Thirty-four US troops were diagnosed with traumatic brain injuries resulting from Iran’s missile attack on an Iraqi air base earlier this month — 17 of whom are still under medical observation, the Pentagon reported Friday.
The other half have since returned to their military duties, chief Pentagon spokesman Jonathan Hoffman said.
Hoffman’s new information is the second update on the number of injuries in the Jan. 8 Iranian attack on Al Asad Air base.
The initial figure came on Jan. 17, when the Pentagon announced that 11 members had been flown out of the country with “concussion symptoms from the blast.”
Of the 34, 18 people were evacuated from Iraq to US medical facilities in Germany and Kuwait, and 16 remained in Iraq, according to Hoffman.
Seventeen of the 18 evacuees were sent to Germany and nine remain there, according to Hoffman. The other eight were transported to the US for continued observation or treatment, he said.
The one American sent to Kuwait has returned to duty, and all 16 who remained in Iraq have done the same, according to Hoffman.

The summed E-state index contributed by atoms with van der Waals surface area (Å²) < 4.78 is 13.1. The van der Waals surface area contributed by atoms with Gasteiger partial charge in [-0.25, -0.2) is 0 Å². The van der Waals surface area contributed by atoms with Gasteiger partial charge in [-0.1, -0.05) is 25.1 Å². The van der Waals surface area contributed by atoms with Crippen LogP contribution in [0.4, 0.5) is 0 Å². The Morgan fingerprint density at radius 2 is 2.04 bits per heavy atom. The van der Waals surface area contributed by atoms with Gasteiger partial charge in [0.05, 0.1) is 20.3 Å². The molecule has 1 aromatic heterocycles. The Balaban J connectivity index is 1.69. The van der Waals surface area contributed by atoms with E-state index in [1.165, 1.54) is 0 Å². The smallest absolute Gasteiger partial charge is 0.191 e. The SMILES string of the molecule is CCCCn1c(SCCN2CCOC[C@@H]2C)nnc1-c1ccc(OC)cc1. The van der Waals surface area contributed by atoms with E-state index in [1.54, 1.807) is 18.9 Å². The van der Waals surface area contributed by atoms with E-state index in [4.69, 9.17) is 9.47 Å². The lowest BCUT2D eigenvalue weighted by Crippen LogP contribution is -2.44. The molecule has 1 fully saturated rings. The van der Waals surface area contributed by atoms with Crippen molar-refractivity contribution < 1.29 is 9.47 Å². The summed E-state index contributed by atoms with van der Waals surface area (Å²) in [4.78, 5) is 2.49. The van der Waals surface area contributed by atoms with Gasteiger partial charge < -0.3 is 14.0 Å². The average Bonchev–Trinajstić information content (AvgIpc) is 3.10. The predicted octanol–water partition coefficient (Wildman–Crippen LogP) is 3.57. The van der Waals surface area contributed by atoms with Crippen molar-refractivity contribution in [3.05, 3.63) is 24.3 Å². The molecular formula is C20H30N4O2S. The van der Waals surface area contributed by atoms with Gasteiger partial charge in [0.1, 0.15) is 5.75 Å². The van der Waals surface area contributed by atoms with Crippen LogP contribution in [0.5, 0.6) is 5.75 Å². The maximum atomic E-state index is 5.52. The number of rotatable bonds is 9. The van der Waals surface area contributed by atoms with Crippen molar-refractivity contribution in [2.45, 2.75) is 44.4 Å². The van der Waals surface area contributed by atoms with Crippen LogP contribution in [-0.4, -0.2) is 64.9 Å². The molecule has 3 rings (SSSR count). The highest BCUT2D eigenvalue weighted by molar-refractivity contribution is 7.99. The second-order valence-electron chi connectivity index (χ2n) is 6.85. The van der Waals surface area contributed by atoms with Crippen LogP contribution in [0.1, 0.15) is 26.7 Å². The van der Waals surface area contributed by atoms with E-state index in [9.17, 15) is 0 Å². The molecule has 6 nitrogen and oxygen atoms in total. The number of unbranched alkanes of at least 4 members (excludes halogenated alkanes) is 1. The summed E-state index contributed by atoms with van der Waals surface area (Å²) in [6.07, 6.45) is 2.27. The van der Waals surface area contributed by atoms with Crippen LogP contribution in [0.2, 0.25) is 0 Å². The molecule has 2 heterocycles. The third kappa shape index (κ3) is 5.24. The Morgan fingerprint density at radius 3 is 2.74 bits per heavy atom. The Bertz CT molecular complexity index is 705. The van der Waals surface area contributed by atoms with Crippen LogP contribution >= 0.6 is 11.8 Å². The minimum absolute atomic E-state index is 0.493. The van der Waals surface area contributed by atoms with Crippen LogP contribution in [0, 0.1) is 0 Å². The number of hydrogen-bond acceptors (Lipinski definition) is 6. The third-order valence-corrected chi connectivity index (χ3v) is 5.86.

The Iranian strikes were launched in retaliation for a US missile attack that killed Iranian Gen. Qassem Soleimani the week before.
President Donald Trump initially said no US service members were injured or killed — a discrepancy that the military says happened when some symptoms were not immediately reported or became known days later.
Only on Wednesday — two days before Hoffman released the updated numbers — Trump told reporters at a press conference in Davos, Switzerland that the troops’ injuries were not serious.
“I heard they had headaches and a couple of other things … and I can report it is not very serious,” the commander-in-chief said.
“No, I don’t consider them very serious injuries relative to other injuries that I’ve seen,” the president added. “I’ve seen people with no legs and with no arms. I’ve seen people that were horribly, horribly injured in that area, that war.”
With Post wires
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